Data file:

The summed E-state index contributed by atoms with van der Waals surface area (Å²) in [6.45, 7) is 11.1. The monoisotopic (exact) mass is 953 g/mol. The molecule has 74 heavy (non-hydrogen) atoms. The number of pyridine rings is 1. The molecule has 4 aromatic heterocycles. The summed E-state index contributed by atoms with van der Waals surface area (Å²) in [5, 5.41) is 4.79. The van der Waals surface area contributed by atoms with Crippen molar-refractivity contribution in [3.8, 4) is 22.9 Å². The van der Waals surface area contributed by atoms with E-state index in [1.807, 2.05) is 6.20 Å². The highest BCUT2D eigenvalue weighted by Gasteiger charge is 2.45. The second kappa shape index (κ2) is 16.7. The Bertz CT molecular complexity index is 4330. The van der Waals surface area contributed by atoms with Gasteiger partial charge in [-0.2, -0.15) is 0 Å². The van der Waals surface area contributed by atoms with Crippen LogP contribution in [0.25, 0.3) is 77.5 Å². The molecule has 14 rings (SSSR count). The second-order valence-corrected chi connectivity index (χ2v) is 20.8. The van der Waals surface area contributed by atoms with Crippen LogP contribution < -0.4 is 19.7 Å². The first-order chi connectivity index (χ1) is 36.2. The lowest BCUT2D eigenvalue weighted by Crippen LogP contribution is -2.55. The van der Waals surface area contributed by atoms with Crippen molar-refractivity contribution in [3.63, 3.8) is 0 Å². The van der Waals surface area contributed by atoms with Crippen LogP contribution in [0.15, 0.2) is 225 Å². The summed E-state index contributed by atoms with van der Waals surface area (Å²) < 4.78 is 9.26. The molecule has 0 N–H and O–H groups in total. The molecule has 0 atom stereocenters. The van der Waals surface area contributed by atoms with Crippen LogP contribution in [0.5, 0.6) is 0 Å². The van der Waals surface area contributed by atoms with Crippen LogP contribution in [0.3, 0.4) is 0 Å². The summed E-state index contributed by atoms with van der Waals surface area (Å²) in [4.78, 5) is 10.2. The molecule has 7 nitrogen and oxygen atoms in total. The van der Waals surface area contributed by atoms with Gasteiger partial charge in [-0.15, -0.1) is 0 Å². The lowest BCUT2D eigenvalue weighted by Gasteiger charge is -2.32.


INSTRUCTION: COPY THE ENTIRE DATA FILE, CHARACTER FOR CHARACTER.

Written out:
The summed E-state index contributed by atoms with van der Waals surface area (Å²) in [6.45, 7) is 11.1. The monoisotopic (exact) mass is 953 g/mol. The molecule has 74 heavy (non-hydrogen) atoms. The number of pyridine rings is 1. The molecule has 4 aromatic heterocycles. The summed E-state index contributed by atoms with van der Waals surface area (Å²) in [5, 5.41) is 4.79. The van der Waals surface area contributed by atoms with Crippen molar-refractivity contribution in [3.8, 4) is 22.9 Å². The van der Waals surface area contributed by atoms with E-state index in [1.807, 2.05) is 6.20 Å². The highest BCUT2D eigenvalue weighted by Gasteiger charge is 2.45. The second kappa shape index (κ2) is 16.7. The Bertz CT molecular complexity index is 4330. The van der Waals surface area contributed by atoms with Gasteiger partial charge in [-0.2, -0.15) is 0 Å². The van der Waals surface area contributed by atoms with Crippen LogP contribution in [0.25, 0.3) is 77.5 Å². The molecule has 14 rings (SSSR count). The second-order valence-corrected chi connectivity index (χ2v) is 20.8. The van der Waals surface area contributed by atoms with Crippen LogP contribution < -0.4 is 19.7 Å². The first-order chi connectivity index (χ1) is 36.2. The lowest BCUT2D eigenvalue weighted by Crippen LogP contribution is -2.55. The van der Waals surface area contributed by atoms with Crippen molar-refractivity contribution in [3.63, 3.8) is 0 Å². The van der Waals surface area contributed by atoms with Crippen LogP contribution in [0.15, 0.2) is 225 Å². The summed E-state index contributed by atoms with van der Waals surface area (Å²) < 4.78 is 9.26. The molecule has 0 N–H and O–H groups in total. The molecule has 0 atom stereocenters. The van der Waals surface area contributed by atoms with Crippen LogP contribution in [0.5, 0.6) is 0 Å². The van der Waals surface area contributed by atoms with Crippen LogP contribution in [0.3, 0.4) is 0 Å². The summed E-state index contributed by atoms with van der Waals surface area (Å²) in [4.78, 5) is 10.2. The molecule has 7 nitrogen and oxygen atoms in total. The van der Waals surface area contributed by atoms with Gasteiger partial charge in [-0.15, -0.1) is 0 Å². The lowest BCUT2D eigenvalue weighted by Gasteiger charge is -2.32.